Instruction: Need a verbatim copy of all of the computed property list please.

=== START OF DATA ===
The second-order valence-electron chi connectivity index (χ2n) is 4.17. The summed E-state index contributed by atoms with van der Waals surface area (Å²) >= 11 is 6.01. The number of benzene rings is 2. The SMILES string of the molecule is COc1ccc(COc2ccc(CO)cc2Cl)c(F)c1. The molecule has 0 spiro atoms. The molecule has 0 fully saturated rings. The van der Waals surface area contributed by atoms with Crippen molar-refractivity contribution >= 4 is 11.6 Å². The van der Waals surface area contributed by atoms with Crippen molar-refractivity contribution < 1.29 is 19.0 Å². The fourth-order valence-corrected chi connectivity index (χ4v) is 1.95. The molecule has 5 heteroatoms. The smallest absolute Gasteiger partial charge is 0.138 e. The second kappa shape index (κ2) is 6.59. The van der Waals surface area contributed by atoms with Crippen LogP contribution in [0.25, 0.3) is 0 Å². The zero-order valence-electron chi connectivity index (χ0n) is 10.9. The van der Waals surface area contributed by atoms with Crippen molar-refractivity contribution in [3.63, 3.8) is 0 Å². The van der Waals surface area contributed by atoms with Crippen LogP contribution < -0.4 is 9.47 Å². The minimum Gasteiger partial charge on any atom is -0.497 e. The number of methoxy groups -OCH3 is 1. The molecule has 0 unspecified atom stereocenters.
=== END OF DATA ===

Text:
The second-order valence-electron chi connectivity index (χ2n) is 4.17. The summed E-state index contributed by atoms with van der Waals surface area (Å²) >= 11 is 6.01. The number of benzene rings is 2. The SMILES string of the molecule is COc1ccc(COc2ccc(CO)cc2Cl)c(F)c1. The molecule has 0 spiro atoms. The molecule has 0 fully saturated rings. The van der Waals surface area contributed by atoms with Crippen molar-refractivity contribution >= 4 is 11.6 Å². The van der Waals surface area contributed by atoms with Crippen molar-refractivity contribution < 1.29 is 19.0 Å². The fourth-order valence-corrected chi connectivity index (χ4v) is 1.95. The molecule has 5 heteroatoms. The smallest absolute Gasteiger partial charge is 0.138 e. The second kappa shape index (κ2) is 6.59. The van der Waals surface area contributed by atoms with Crippen LogP contribution in [0.25, 0.3) is 0 Å². The zero-order valence-electron chi connectivity index (χ0n) is 10.9. The van der Waals surface area contributed by atoms with Crippen molar-refractivity contribution in [3.63, 3.8) is 0 Å². The van der Waals surface area contributed by atoms with Crippen LogP contribution < -0.4 is 9.47 Å². The minimum Gasteiger partial charge on any atom is -0.497 e. The number of methoxy groups -OCH3 is 1. The molecule has 0 unspecified atom stereocenters.